Benchmark rate-rigging divides N.Y. trial courts in big-money antitrust cases

March 29, 2016

It’s a good thing the 2nd U.S. Circuit Court of Appeals has already heard arguments about whether collusion among banks attempting to manipulate key benchmark rates constitutes an antitrust injury – because the lower courts in Manhattan, where these big rate-rigging cases are being litigated, can’t seem to agree on that issue.

On Monday, U.S. District Judge Jesse Furman denied a motion by 14 banks to dismiss a consolidated class action accusing them of colluding to manipulate the ISDAfix, a benchmark rate that affects trades in the multi-trillion dollar market for “swaptions,” or options on interest-rate swaps. (If you need to know more about the derivatives impacted by the alleged ISDAfix manipulation, Judge Furman has a quite lucid explanation.)
Like his Manhattan federal-court colleague Judge Lorna Schofield, who is overseeing litigation involving alleged foreign currency rate (or forex) manipulation, Judge Furman concluded that counterparties whose trades were impacted by the rate-rigging had suffered an antitrust injury. Judge Furman, in fact, said the plaintiffs’ allegations of overpaying (in this case, for financial instruments) because of a horizontal conspiracy among ostensible competitors are “the quintessential antitrust injury.”
But another judge on the same bench, U.S. District Judge Naomi Buchwald, reached precisely the opposite conclusion in the consolidated litigation over alleged manipulation of the London Interbank Offered Rate. In an extremely controversial ruling in 2013, Judge Buchwald dismissed antitrust claims against the banks involved in Libor rate-setting, holding that because the rate-setting process was cooperative, rather than competitive, plaintiffs hadn’t suffered an antitrust injury. After Judge Buchwald’s decision, two other Manhattan federal judges in Libor cases followed her reasoning and tossed Sherman Act claims for lack of antitrust standing.
Judge Buchwald’s holding is now before the 2nd Circuit (after a trip to the U.S. Supreme Court), where Judges Dennis Jacobs, Gerard Lynch and Reena Raggi heard oral arguments last November. As we wait for a ruling, it’s worth reading Judge Furman’s characteristically cogent discussion about why, in his view, Judge Buchwald was wrong.
One caveat: There is a key difference (as I’ve reported) between the Libor rate-rigging allegations and those in the ISDAfix and forex cases. In the litigation before Judges Schofield and Furman, plaintiffs claim bank defendants engaged in actual trades to manipulate benchmarks that were based, at least in part, on market prices at a particular moment in time. Traders who wanted to drive the forex or ISDAfix benchmark up or down would supposedly “bang the close,” by block trading right before the key moment. Such coordinated trading by supposed competitors, according to both Schofield and Furman, is classic market manipulation.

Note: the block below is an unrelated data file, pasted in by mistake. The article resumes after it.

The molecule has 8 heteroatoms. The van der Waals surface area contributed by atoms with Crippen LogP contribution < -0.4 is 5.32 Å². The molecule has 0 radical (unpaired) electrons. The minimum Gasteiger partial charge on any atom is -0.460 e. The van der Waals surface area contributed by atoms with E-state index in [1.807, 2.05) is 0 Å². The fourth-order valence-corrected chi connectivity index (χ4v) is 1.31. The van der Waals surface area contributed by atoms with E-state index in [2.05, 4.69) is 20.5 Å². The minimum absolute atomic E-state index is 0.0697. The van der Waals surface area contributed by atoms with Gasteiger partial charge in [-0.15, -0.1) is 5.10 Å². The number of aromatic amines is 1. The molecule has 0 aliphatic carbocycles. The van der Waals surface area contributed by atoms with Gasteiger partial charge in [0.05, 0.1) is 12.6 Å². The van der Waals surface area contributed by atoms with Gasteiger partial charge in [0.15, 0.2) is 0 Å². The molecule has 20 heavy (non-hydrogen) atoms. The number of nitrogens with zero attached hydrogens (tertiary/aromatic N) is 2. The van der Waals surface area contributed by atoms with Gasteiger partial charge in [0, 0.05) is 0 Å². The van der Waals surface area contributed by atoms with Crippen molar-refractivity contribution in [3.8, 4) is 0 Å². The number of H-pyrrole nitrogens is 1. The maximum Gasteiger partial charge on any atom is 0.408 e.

There was no actual market trading in the alleged Libor conspiracy, in which banks supposedly lied to the rate-setting authority about what interest rates they were charging one another. That distinction could turn out to be important in the 2nd Circuit’s reasoning on antitrust injury.
Judge Furman, however, specifically said he “more broadly” (albeit respectfully) disagreed with Judge Buchwald about collusion, cooperation and antitrust injury. He said his analysis begins with U.S. Supreme Court precedent, which says the mechanism for price-fixing doesn’t determine whether antitrust laws are violated. “Far from viewing cooperative endeavors with favor, the (Supreme) Court has expressly cautioned that cooperative organization is ‘rife with opportunities for anticompetitive activity,’” Furman wrote. “If anything, therefore, the fact that ‘otherwise-competing’ entities acted together as part of a ‘cooperative endeavor’ is reason for more scrutiny, not less — and certainly not a basis for immunity from antitrust liability altogether.”
The judge also took issue with Judge Buchwald’s conclusion that the Libor claims are at heart fraud allegations, rather than antitrust causes of action. “It would be perverse to grant such wrongdoers immunity from liability under the antitrust laws to those harmed by their anticompetitive conduct merely because, in addition to engaging in that misconduct, they took steps to conceal it through misrepresentations,” Furman wrote. “It is the rare price fixer indeed who truthfully discloses his or her illegal conduct to consumers. Instead, it should go without saying that most antitrust conspiracies involve misrepresentations, if not outright falsehoods.”
In these rate-rigging cases, early dismissal rulings have been quite significant. After years of expensive litigation, Libor plaintiffs have reached exactly one settlement, with Barclays for $20 million. The forex plaintiffs, by contrast, have reaped more than $2 billion from at least nine defendants. So Furman’s ruling is great news for co-lead counsel in the ISDAfix case, Quinn Emanuel Urquhart & Sullivan, Robbins Geller Rudman & Dowd and Scott + Scott. And I’m sure it makes defendants in the Libor case a little more anxious.
My Reuters colleague Jon Stempel reached out to all 14 banks in the ISDAfix case for his report yesterday on the ruling. None provided comment.

(Corrects Judge Gerard Lynch’s first name)

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